Goaltending, according to the 53-year-old Lemelin, isn’t just about stopping the puck.

"It’s an art learning how to play goal at this level," he said. "Playing goal involves dealing with many pressures, including the length of the season and being able to put it all together when it counts the most. How you deal with teammates and the media in the locker room when you’re exposed and under the microscope in the playoffs is important. It takes time to learn that stuff."

Dealing with the rigors of a full season was one area Biron took seriously entering the 2007-08 campaign. He played 62 games, the second-highest total of his career, and went 30-20-9 with a 2.59 goals-against average. It’s the most games since he played in 72 in 2001-02.

"We talked a lot about how this year would be different since I needed to pace myself and my game was kind of working it’s way to where I wanted it to be," Biron said. "Some parts were good and some not so good, but over the last month of the season, we found a good comfort zone on where my level needed to be. I think Reggie understands my style and we sat down and talked candidly on a number of occasions and that made me feel so at ease."

In his first run as a starting playoff netminder, Biron simply has been remarkable. His .917 save percentage and 2.60 GAA don’t fully show just how valuable he’s been. Biron is 4-1 over his last five playoff games and has made 30-plus saves in six straight.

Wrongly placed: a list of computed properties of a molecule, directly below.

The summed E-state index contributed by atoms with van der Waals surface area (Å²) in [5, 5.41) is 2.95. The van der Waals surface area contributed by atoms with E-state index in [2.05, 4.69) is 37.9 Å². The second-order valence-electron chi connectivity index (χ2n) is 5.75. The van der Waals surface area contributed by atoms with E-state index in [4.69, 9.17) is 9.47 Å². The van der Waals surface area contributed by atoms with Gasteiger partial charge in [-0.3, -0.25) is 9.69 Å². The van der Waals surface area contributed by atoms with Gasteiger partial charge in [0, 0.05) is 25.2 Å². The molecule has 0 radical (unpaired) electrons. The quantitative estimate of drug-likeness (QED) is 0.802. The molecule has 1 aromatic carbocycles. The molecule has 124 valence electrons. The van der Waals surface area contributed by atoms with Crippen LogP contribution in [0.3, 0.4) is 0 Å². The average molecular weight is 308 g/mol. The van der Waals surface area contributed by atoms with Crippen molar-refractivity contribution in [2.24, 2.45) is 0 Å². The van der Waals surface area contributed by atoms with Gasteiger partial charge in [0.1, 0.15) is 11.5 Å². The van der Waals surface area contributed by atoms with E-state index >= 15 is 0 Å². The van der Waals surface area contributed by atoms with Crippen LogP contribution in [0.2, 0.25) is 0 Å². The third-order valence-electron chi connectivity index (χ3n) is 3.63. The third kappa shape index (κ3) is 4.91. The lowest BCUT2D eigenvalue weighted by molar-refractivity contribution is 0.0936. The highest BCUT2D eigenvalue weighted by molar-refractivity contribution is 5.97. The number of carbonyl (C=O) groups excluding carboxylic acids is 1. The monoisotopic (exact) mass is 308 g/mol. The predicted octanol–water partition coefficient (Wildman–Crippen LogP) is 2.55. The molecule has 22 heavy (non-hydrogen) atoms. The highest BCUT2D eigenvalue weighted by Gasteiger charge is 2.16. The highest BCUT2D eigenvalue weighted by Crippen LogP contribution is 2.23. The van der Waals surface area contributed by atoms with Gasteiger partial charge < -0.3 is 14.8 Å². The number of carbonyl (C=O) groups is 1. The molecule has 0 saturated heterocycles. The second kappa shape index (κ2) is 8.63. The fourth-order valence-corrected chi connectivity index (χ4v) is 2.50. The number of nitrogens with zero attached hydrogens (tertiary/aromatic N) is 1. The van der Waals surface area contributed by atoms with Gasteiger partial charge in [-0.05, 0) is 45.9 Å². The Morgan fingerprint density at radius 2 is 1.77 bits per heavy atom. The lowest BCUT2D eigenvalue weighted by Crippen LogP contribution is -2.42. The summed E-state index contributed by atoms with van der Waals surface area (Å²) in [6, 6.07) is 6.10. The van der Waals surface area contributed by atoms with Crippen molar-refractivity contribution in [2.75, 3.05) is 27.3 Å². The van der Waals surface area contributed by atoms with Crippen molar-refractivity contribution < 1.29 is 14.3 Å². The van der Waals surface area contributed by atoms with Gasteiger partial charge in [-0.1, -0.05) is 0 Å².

"He’s obviously proving himself in these playoffs and, because of that, making a huge difference for our hockey club." - Flyers goaltending coach Reggie Lemelin on Martin Biron

"The communication between Reggie and I has been a lot easier," Biron said. "I remember during the morning skate of Game 1 in Washington when he felt like I was opening up my positioning, my shoulder, and he didn’t say anything and (later) said, ‘Maybe I should have said something to you in the morning, but I didn’t want to get in your way.’  I think after the Washington series we got into the Montreal series and he was seeing some things maybe slip away a little bit in Game 1 and 2 of the series that we needed to tighten up and he wasn’t afraid to just come out and let me know right away.

"Reggie told me I had to watch certain parts of my positioning again, the way the shoulders were square to the puck. So I think (with) those little adjustments we get to know each other even more in those high-intensity, emotional times. Those little adjustments definitely make my game a little bit better."

Biron certainly has benefited from the fact Lemelin is a stickler for the little nuisances of the game.

"I like to establish little rules and keep working at it," Lemelin said. "This is the way I like to work my guys and, along the way, remind them what they’re doing right or wrong. It’s getting the details down and perfecting all the little phases of the game that are most important."